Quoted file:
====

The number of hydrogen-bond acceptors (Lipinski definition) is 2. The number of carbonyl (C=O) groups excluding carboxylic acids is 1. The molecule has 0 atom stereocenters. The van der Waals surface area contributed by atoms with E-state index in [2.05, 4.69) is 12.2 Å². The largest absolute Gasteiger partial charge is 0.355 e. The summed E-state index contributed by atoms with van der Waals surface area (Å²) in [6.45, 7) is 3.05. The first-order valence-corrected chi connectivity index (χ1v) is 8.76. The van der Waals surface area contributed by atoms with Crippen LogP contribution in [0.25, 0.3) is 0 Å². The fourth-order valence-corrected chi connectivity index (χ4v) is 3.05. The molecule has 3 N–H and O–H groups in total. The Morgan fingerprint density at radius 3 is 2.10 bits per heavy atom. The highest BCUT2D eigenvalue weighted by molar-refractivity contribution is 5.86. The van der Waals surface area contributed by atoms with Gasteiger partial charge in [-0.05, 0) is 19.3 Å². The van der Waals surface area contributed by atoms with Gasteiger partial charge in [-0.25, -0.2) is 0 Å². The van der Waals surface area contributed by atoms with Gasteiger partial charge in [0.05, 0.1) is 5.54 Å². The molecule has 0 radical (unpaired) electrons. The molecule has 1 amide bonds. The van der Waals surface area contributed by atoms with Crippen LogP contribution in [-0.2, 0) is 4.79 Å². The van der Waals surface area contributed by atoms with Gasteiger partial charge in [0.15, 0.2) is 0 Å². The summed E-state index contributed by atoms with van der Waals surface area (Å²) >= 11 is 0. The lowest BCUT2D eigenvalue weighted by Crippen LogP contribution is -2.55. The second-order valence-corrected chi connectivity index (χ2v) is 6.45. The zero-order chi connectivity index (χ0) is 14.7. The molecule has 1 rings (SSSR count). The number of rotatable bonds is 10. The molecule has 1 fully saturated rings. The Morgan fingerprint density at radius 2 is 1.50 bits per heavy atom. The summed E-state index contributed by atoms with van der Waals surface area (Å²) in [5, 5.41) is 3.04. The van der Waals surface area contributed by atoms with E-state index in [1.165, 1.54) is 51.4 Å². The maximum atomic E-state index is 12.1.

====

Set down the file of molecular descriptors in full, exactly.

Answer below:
The number of hydrogen-bond acceptors (Lipinski definition) is 2. The number of carbonyl (C=O) groups excluding carboxylic acids is 1. The molecule has 0 atom stereocenters. The van der Waals surface area contributed by atoms with E-state index in [2.05, 4.69) is 12.2 Å². The largest absolute Gasteiger partial charge is 0.355 e. The summed E-state index contributed by atoms with van der Waals surface area (Å²) in [6.45, 7) is 3.05. The first-order valence-corrected chi connectivity index (χ1v) is 8.76. The van der Waals surface area contributed by atoms with Crippen LogP contribution in [0.25, 0.3) is 0 Å². The fourth-order valence-corrected chi connectivity index (χ4v) is 3.05. The molecule has 3 N–H and O–H groups in total. The Morgan fingerprint density at radius 3 is 2.10 bits per heavy atom. The highest BCUT2D eigenvalue weighted by molar-refractivity contribution is 5.86. The van der Waals surface area contributed by atoms with Gasteiger partial charge in [-0.05, 0) is 19.3 Å². The van der Waals surface area contributed by atoms with Gasteiger partial charge in [-0.25, -0.2) is 0 Å². The van der Waals surface area contributed by atoms with Gasteiger partial charge in [0.05, 0.1) is 5.54 Å². The molecule has 0 radical (unpaired) electrons. The molecule has 1 amide bonds. The van der Waals surface area contributed by atoms with Crippen LogP contribution in [-0.2, 0) is 4.79 Å². The van der Waals surface area contributed by atoms with Gasteiger partial charge in [0.15, 0.2) is 0 Å². The summed E-state index contributed by atoms with van der Waals surface area (Å²) >= 11 is 0. The lowest BCUT2D eigenvalue weighted by Crippen LogP contribution is -2.55. The second-order valence-corrected chi connectivity index (χ2v) is 6.45. The zero-order chi connectivity index (χ0) is 14.7. The molecule has 1 rings (SSSR count). The number of rotatable bonds is 10. The molecule has 1 fully saturated rings. The Morgan fingerprint density at radius 2 is 1.50 bits per heavy atom. The summed E-state index contributed by atoms with van der Waals surface area (Å²) in [5, 5.41) is 3.04. The van der Waals surface area contributed by atoms with E-state index in [1.165, 1.54) is 51.4 Å². The maximum atomic E-state index is 12.1.